]. A recent study suggests that adding environmental risk factors into a predictive algorithm based on genetic variants enhances the case-control status classification [39
]. Fifth, due to the suboptimal power in the discovery dataset, it is likely that the selected 350 variants include both true and false signals. The inclusion of false positives in the estimators that fit the discovery dataset does not contribute to the prediction in the validating process, also causing a tractable drop in classification accuracy. Thus, the results shown in Table may contain a portion of overestimation of model fit in the discovery dataset analysis results, indicating that bias could be embedded in predictive modeling when using the association tests approach in marker selection.
All these confounders are reflected in the fact that some individuals in the control group carry a high cumulative genetic risk (P-Hat >0.8). Thus, in this experiment utilizing the most updated MS genetic dataset, a high cumulative genetic risk is not sufficient to predict with high confidence affectation status even in the discovery dataset (Table ). Additional layers of complexity are represented by the likelihood of unaccountable epistatic interactions, etiological heterogeneity, and epigenetic and random events. These limitations notwithstanding, the genetic risk as assessed here still captures a significant portion of the full cumulative genetic risk (the probability of being a MS case) in the validation dataset between the case (median = 0.59, 75% quartile = 0.74) and control group (median = 0.32, 75% quartile = 0.49). The model with the 350-gene set produced a larger difference of the estimated cumulative genetic risk between case and control groups compared with that produced by the 12-gene set in the models (Figure ). Thus, the cumulative genetic risk (P-Hat) generated using the 350-gene set can still provide a useful index of the genetic load associated with MS, and provides important mechanistic insights.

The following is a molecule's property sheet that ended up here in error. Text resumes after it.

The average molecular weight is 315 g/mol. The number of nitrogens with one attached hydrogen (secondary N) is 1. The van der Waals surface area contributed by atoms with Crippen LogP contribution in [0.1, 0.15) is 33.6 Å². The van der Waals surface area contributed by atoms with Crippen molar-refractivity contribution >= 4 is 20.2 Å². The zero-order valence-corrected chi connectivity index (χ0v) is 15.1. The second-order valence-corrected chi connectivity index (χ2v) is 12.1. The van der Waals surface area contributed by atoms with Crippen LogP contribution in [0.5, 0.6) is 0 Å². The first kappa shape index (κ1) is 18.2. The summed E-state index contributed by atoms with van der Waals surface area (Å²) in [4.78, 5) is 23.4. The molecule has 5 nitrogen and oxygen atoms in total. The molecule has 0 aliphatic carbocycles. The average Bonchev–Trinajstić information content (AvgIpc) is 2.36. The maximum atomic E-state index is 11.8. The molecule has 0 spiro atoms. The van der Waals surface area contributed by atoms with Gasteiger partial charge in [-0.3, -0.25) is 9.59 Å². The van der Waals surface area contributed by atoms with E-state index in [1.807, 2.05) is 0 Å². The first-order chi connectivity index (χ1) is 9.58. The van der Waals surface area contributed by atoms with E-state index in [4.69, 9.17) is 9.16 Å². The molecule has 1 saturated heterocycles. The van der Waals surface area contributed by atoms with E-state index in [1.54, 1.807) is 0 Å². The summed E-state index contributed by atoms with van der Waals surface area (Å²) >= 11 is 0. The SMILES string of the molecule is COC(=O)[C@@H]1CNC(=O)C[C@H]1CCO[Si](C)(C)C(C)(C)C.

Most validated MS susceptibility loci have well-defined roles in immunologic functions, consistent with the hypothesis that MS etiology has its primary roots in early immune system dysregulation, precipitating secondary neuronal degeneration. On the other hand, a network-based pathway analysis of two GWAS in MS, where evidence for genetic association was combined with evidence for protein-protein interaction, demonstrated the role of neural pathway genes (axon guidance and long-term potentiation) in conferring susceptibility [26
]. The genetic profile identified in this analysis confirms the significant enrichment of genes involved not only in the immune response but also in nervous system development and neuronal signaling (Table ). These included genes encoding cell-cell adhesion molecules (CDH2
, and NRXN3
) and several neuronal receptors, such as the G-protein coupled receptors (ADRA1A
, and HTR2A
), as well as the metabotropic glutamate receptor (GRM8
) and ionotropic glutamate receptors (GRIK4
). Interestingly, members of the glutamate receptor pathway have been previously identified by our group in both the network-based study of one of the GWAS datasets included in the meta-analysis utilized here (GRIN2A
] and an independent pharmacogenomic study of type I interferon response (GRIA1
]. A more recent pharmacogenomic study also identified the ionotropic glutamate receptor (GRIA3
) associated with interferon response in MS [41
]. These observations further support the proposed mechanism of glutamate excitotoxicity as a precipitating agent of the glial and axonal injury observed in MS [42
]. The ramifications of these SNPs on expression or function are unknown; however, their recent and continued identification may help evolve a model of MS pathogenesis with increasing contributions from neuronal genes.
In summary, the cumulative genetic risk estimation using a genetic profile composed of 350 genes provides a useful index of the genetic risk leading to MS. The incomplete classification accuracy reflects most likely the limited power of available genetic datasets and the difficulties in incorporating gene-gene interactions and gene-environment interactions. The imminent publication of larger high-resolution GWAS and transcriptomic studies together with recent progress in identifying true environmental variables will refine this and other modeling approaches for a greater understanding of MS genetics and assessment of translational applications.